The writer of that last one will live in my heart with gratitude. And will definitely see the next book I’m working on, if I don’t have an agent by the time it’s done.

But I’m grateful to anyone who takes time to write even a brief personal note. I’ve gotten a few, some very encouraging. Agents, especially good ones, get a ton of submissions. So to give you a personal response, that person has to take time out of her (or his) day, think about you for a bit, write a note and send it, knowing that you, a stranger, may simply be hurt by the “no” and not appreciate the time and effort it took to write to you. It’s been explained to me that once you’re getting personal notes, it’s another step toward achieving your goal, because agents don’t take time to write those unless they see something they want to encourage.

These rejections are, as rejections go, the good stuff, ranging from “better than the cheap stuff, with some flavor” to “this is the luxury ice cream you serve to company or buy to spoil yourself, or to eat after a really bad breakup, because it’s good enough to remind you life is still worth living.”

Finally, and I’ve only gotten one of these, the really awful rejection, where you get a personal note, and it’s useless, uninformative, and just plain mean. I found out later the same agent had sent variations of that letter to multiple people. We’re back to cat litter here. You may well get at least one pint of used cat litter ice cream. Just know that it isn’t you. Nobody worth bothering about sends anyone used cat litter ice cream.

I don’t know the average, but looking into it, I found that those “I showed my first book to one agent, who signed me and sold it for many dollars” story is so rare as to be almost (not quite) an urban myth. The usual story is “I wrote a book and queried 50-200 agents before one took a chance on me, and wrote the next book in the year+ it took her to sell the first one.”

Rejection is baked into the professional writing experience. I’ve been an editor, and can tell you I hated saying “no.” Hated. It. You’d much rather say “yes,” but you can’t say yes as often as you would like to. There is nothing, with the possible exception of oxygen, that is for everyone. Once you get published, not everyone will like what you write. It’s just that way.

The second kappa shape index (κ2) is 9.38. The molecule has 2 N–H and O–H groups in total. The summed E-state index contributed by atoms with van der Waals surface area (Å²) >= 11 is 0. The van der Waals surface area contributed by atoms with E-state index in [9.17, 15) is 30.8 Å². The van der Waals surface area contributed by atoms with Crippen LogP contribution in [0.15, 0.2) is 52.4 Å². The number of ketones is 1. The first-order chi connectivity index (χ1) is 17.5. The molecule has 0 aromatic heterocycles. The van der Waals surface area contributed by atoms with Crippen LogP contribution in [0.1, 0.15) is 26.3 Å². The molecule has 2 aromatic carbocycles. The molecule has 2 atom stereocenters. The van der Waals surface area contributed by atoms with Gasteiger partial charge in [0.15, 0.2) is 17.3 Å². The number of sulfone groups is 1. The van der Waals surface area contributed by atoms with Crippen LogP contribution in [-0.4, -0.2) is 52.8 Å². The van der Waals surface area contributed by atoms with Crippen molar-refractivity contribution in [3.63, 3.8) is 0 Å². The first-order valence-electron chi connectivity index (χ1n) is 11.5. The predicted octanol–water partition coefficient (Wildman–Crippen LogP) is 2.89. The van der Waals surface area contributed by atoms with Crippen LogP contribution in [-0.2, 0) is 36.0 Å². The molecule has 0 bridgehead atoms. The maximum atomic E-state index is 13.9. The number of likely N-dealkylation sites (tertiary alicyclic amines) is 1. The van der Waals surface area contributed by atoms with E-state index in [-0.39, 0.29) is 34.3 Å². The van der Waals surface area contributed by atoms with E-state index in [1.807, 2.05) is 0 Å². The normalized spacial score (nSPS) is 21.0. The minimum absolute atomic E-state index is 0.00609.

If you get a “school ice cream day” vanilla form letter, or an “I sent this and never heard back” glass of room-temperature air, well, that’s one closer to finding your agent, the one who gets what you’re doing. If you get a “store brand vanilla,” be grateful that someone at least took time to let you know. If a “luxury brand” rejection comes your way, mine it for anything useful, be grateful for the time that person took to encourage you, and keep going.

Actually, no matter what, keep going.

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The query letter has to be as good as the book. Maybe better.

“Dear Sir or Madam, will you read my book? It took me years to write. Will you take a look?” — The Beatles

Something I’ve learned while searching for an agent: writing the book may be the easy part. Here I thought all that time spent mumbling to myself, scratching notes on diner napkins, and otherwise trying to put together one really good sentence, then another, and stack them together into something worth paying to read was the heavy lifting. Editing, polishing, polishing again… that had to be the hard part. I didn’t expect finding an agent and selling a book to be easy, but I didn’t expect it to be the start of a secondary writing career, either.